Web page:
What causes the location of the air-sea turbulent heat flux maximum over the Labrador Sea?

G.W.K. Moore, R.S. Pickart, I.A. Renfrew, K. Våge

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The Labrador Sea is a region of climatic importance as a result of the occurrence of oceanic wintertime convection, a process that is integral to the Atlantic Meridional Overturning Circulation. This process requires large air-sea heat fluxes that result in a loss of surface buoyancy, triggering convective overturning of the water column. The Labrador Sea wintertime turbulent heat flux maximum is situated downstream of the ice edge, a location previously thought to be causal. Here we show that there is considerable similarity in the characteristics of the regional mean atmospheric circulation and high heat flux events over the Labrador Sea during early winter, when the ice is situated to the north, and midwinter, when it is near the region of maximum heat loss. This suggests that other factors, including the topography of the nearby upstream and downstream landmasses, contribute to the location of the heat flux maximum.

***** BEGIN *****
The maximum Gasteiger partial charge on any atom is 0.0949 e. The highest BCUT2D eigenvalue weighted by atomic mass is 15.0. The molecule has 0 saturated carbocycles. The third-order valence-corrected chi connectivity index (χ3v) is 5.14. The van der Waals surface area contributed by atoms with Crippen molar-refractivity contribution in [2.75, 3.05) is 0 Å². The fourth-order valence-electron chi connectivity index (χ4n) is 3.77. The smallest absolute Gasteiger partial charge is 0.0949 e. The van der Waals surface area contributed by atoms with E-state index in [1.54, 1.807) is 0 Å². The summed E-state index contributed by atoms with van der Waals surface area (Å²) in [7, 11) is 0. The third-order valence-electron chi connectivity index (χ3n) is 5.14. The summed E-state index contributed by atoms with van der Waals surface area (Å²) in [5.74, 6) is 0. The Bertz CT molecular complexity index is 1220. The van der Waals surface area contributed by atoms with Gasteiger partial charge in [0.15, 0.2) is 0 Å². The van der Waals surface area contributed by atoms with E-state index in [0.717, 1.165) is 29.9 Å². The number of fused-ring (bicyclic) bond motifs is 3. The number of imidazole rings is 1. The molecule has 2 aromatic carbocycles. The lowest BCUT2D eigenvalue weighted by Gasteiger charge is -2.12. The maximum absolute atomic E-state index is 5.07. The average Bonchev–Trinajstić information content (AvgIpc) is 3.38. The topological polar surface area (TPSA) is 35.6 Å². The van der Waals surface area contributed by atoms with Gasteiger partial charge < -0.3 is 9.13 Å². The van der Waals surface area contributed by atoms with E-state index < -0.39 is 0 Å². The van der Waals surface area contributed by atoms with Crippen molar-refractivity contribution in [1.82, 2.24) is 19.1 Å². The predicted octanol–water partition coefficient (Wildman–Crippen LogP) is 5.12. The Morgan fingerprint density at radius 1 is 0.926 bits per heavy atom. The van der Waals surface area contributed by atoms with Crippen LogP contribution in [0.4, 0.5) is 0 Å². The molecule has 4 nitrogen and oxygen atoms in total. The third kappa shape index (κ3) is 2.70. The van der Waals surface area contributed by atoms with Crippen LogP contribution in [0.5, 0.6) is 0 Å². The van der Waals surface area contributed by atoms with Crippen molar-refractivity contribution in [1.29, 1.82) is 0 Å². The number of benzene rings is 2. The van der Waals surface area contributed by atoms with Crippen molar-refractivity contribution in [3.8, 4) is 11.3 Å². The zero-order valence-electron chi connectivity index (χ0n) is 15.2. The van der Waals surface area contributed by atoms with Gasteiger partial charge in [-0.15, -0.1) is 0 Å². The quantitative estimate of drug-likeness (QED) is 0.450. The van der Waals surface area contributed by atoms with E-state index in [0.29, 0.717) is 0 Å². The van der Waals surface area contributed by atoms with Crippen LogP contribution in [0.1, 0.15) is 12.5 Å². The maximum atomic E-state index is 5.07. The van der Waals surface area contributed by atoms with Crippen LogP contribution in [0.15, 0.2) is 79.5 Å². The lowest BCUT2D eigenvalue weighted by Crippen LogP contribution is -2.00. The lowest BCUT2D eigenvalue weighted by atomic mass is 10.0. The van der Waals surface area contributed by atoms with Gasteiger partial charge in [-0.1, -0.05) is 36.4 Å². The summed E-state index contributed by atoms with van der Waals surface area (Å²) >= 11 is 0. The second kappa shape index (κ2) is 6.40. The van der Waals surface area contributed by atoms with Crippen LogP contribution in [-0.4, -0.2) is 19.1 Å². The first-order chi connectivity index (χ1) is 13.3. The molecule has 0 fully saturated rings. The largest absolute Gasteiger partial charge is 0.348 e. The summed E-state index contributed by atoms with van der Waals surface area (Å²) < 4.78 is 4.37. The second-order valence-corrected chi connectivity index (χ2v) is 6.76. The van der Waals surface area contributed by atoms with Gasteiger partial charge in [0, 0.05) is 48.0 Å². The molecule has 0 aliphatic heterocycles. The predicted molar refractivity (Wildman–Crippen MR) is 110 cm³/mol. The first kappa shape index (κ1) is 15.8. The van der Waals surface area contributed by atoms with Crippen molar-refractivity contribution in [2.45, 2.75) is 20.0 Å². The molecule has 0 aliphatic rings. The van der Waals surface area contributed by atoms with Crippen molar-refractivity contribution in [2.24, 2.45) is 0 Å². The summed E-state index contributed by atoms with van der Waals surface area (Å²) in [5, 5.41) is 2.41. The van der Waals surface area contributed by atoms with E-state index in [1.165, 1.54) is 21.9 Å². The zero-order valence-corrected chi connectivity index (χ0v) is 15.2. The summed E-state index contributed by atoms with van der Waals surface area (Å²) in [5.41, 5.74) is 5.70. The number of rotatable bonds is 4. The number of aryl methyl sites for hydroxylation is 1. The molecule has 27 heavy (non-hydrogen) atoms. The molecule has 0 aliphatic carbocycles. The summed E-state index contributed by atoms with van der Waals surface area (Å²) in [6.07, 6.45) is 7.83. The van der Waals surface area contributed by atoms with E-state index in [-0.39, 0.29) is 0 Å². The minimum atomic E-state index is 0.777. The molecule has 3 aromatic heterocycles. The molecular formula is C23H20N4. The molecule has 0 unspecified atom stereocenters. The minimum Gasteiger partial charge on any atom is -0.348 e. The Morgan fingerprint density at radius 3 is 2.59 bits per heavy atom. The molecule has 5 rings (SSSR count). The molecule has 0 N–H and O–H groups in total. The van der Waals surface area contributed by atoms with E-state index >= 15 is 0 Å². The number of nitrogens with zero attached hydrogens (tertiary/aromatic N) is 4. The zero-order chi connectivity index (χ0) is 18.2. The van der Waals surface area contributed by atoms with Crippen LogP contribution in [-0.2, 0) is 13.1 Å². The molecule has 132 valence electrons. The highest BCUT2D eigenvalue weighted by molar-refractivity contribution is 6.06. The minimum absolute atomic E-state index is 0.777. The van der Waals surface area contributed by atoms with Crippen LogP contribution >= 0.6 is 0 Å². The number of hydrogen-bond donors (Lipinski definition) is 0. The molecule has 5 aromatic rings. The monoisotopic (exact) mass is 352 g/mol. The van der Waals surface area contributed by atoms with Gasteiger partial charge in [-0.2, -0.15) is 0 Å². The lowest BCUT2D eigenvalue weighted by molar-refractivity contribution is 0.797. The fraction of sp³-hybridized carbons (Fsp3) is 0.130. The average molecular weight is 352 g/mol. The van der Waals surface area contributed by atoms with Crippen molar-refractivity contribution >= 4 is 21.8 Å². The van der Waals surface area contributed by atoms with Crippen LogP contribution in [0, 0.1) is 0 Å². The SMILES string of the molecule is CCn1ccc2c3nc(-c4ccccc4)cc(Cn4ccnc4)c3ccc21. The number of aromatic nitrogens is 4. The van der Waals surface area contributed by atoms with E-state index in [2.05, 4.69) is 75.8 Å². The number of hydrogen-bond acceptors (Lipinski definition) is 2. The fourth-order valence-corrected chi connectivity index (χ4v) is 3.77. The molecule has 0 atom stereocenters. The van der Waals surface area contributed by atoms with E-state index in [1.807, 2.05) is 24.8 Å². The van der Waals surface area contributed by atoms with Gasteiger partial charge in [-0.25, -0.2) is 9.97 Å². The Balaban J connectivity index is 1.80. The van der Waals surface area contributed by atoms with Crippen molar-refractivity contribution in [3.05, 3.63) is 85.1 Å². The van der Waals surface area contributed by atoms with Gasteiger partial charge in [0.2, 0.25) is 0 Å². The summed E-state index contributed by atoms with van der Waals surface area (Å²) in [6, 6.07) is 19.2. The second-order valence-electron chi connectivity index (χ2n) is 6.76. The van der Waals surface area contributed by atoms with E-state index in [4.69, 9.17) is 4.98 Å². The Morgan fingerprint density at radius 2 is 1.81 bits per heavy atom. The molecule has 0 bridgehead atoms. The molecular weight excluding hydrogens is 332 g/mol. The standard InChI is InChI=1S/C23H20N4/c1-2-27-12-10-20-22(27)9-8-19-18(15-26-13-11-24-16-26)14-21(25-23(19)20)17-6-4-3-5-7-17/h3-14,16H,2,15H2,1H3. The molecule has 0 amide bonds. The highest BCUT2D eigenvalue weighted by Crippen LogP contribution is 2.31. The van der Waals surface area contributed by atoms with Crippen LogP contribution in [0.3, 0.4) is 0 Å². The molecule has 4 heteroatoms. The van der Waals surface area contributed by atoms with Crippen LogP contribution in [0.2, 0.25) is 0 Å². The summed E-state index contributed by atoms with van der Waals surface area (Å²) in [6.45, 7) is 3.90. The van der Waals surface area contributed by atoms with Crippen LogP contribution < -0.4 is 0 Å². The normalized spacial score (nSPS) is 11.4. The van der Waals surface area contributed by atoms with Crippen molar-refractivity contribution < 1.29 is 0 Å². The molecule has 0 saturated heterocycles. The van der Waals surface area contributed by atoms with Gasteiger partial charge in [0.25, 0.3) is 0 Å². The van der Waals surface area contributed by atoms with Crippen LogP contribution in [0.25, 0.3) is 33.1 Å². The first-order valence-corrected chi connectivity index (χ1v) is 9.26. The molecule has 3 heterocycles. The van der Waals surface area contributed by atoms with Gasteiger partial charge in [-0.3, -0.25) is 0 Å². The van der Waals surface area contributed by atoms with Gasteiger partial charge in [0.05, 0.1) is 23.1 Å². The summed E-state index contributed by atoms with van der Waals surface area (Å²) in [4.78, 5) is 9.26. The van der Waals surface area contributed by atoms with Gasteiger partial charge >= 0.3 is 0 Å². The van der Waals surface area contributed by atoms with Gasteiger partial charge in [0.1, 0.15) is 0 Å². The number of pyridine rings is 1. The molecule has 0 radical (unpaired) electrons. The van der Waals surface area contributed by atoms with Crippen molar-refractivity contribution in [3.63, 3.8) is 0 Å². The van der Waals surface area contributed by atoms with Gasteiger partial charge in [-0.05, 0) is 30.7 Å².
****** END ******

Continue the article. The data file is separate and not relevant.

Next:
Original languageEnglish
Pages (from-to)3628-3635
Number of pages8
JournalGeophysical Research Letters
Issue number10
Early online date19 May 2014
Publication statusPublished - 28 May 2014


  • air-sea interaction
  • oceanic convection
  • extratropical cyclones
  • flow distortion
  • polar meterology

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